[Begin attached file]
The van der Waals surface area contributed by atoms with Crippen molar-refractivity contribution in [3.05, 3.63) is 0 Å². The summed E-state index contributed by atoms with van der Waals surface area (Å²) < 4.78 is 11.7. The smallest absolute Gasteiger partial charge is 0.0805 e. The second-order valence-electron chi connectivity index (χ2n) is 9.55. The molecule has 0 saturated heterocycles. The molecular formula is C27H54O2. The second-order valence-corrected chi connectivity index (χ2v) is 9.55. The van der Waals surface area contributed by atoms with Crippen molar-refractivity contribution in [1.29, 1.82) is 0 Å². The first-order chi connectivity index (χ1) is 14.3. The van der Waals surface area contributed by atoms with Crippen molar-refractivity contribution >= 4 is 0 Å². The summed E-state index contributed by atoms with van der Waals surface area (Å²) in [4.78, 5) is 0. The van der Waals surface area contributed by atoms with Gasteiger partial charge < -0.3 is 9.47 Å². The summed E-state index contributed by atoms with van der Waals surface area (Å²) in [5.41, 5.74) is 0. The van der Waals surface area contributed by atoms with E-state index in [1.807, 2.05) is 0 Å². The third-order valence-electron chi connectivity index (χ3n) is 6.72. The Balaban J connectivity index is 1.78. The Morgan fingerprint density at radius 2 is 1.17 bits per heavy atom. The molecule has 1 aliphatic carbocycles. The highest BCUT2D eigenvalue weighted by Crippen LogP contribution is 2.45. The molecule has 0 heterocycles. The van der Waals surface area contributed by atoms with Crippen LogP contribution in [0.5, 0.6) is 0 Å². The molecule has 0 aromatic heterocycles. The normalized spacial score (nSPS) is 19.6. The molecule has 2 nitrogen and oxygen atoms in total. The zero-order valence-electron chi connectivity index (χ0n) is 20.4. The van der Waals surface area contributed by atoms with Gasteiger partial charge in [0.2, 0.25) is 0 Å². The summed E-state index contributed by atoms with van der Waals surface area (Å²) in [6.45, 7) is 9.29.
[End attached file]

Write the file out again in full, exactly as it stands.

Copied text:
The van der Waals surface area contributed by atoms with Crippen molar-refractivity contribution in [3.05, 3.63) is 0 Å². The summed E-state index contributed by atoms with van der Waals surface area (Å²) < 4.78 is 11.7. The smallest absolute Gasteiger partial charge is 0.0805 e. The second-order valence-electron chi connectivity index (χ2n) is 9.55. The molecule has 0 saturated heterocycles. The molecular formula is C27H54O2. The second-order valence-corrected chi connectivity index (χ2v) is 9.55. The van der Waals surface area contributed by atoms with Crippen molar-refractivity contribution in [1.29, 1.82) is 0 Å². The first-order chi connectivity index (χ1) is 14.3. The van der Waals surface area contributed by atoms with Crippen molar-refractivity contribution >= 4 is 0 Å². The summed E-state index contributed by atoms with van der Waals surface area (Å²) in [4.78, 5) is 0. The van der Waals surface area contributed by atoms with Gasteiger partial charge < -0.3 is 9.47 Å². The summed E-state index contributed by atoms with van der Waals surface area (Å²) in [5.41, 5.74) is 0. The van der Waals surface area contributed by atoms with E-state index in [1.807, 2.05) is 0 Å². The third-order valence-electron chi connectivity index (χ3n) is 6.72. The Balaban J connectivity index is 1.78. The Morgan fingerprint density at radius 2 is 1.17 bits per heavy atom. The molecule has 1 aliphatic carbocycles. The highest BCUT2D eigenvalue weighted by Crippen LogP contribution is 2.45. The molecule has 0 heterocycles. The van der Waals surface area contributed by atoms with Crippen LogP contribution in [0.5, 0.6) is 0 Å². The molecule has 0 aromatic heterocycles. The normalized spacial score (nSPS) is 19.6. The molecule has 2 nitrogen and oxygen atoms in total. The zero-order valence-electron chi connectivity index (χ0n) is 20.4. The van der Waals surface area contributed by atoms with Gasteiger partial charge in [0.2, 0.25) is 0 Å². The summed E-state index contributed by atoms with van der Waals surface area (Å²) in [6.45, 7) is 9.29.